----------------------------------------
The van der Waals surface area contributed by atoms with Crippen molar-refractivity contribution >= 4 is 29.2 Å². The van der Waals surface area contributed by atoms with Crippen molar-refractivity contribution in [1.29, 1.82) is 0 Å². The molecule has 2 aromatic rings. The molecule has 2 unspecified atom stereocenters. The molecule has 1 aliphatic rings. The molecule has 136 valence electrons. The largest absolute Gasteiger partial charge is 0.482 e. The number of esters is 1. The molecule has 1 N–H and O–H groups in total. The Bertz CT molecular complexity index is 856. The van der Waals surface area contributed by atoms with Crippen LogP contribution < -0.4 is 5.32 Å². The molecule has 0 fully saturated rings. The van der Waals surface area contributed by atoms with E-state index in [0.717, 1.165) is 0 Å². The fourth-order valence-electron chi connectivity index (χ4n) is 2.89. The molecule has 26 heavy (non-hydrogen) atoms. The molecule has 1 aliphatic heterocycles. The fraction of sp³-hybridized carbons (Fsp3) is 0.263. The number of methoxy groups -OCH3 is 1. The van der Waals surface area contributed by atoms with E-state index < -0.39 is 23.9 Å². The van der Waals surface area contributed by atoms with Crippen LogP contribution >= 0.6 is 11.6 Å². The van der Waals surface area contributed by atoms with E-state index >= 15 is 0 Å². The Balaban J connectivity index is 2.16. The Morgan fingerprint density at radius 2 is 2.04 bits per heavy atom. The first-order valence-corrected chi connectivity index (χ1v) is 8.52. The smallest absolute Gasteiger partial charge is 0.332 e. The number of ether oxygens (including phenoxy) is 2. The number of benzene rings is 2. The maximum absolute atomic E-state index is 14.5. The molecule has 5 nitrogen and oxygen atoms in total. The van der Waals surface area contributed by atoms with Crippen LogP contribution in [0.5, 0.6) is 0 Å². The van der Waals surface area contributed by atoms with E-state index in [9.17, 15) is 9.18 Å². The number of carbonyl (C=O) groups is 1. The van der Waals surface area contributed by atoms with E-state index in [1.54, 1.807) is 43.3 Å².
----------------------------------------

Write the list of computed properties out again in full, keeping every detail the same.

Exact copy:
The van der Waals surface area contributed by atoms with Crippen molar-refractivity contribution >= 4 is 29.2 Å². The van der Waals surface area contributed by atoms with Crippen molar-refractivity contribution in [1.29, 1.82) is 0 Å². The molecule has 2 aromatic rings. The molecule has 2 unspecified atom stereocenters. The molecule has 1 aliphatic rings. The molecule has 136 valence electrons. The largest absolute Gasteiger partial charge is 0.482 e. The number of esters is 1. The molecule has 1 N–H and O–H groups in total. The Bertz CT molecular complexity index is 856. The van der Waals surface area contributed by atoms with Crippen LogP contribution < -0.4 is 5.32 Å². The molecule has 0 fully saturated rings. The van der Waals surface area contributed by atoms with E-state index in [0.717, 1.165) is 0 Å². The fourth-order valence-electron chi connectivity index (χ4n) is 2.89. The molecule has 26 heavy (non-hydrogen) atoms. The molecule has 1 aliphatic heterocycles. The fraction of sp³-hybridized carbons (Fsp3) is 0.263. The number of methoxy groups -OCH3 is 1. The van der Waals surface area contributed by atoms with E-state index < -0.39 is 23.9 Å². The van der Waals surface area contributed by atoms with Crippen LogP contribution >= 0.6 is 11.6 Å². The van der Waals surface area contributed by atoms with E-state index >= 15 is 0 Å². The Balaban J connectivity index is 2.16. The Morgan fingerprint density at radius 2 is 2.04 bits per heavy atom. The first-order valence-corrected chi connectivity index (χ1v) is 8.52. The smallest absolute Gasteiger partial charge is 0.332 e. The number of ether oxygens (including phenoxy) is 2. The number of benzene rings is 2. The maximum absolute atomic E-state index is 14.5. The molecule has 5 nitrogen and oxygen atoms in total. The van der Waals surface area contributed by atoms with Crippen LogP contribution in [0.5, 0.6) is 0 Å². The van der Waals surface area contributed by atoms with E-state index in [9.17, 15) is 9.18 Å². The number of carbonyl (C=O) groups is 1. The van der Waals surface area contributed by atoms with E-state index in [1.54, 1.807) is 43.3 Å².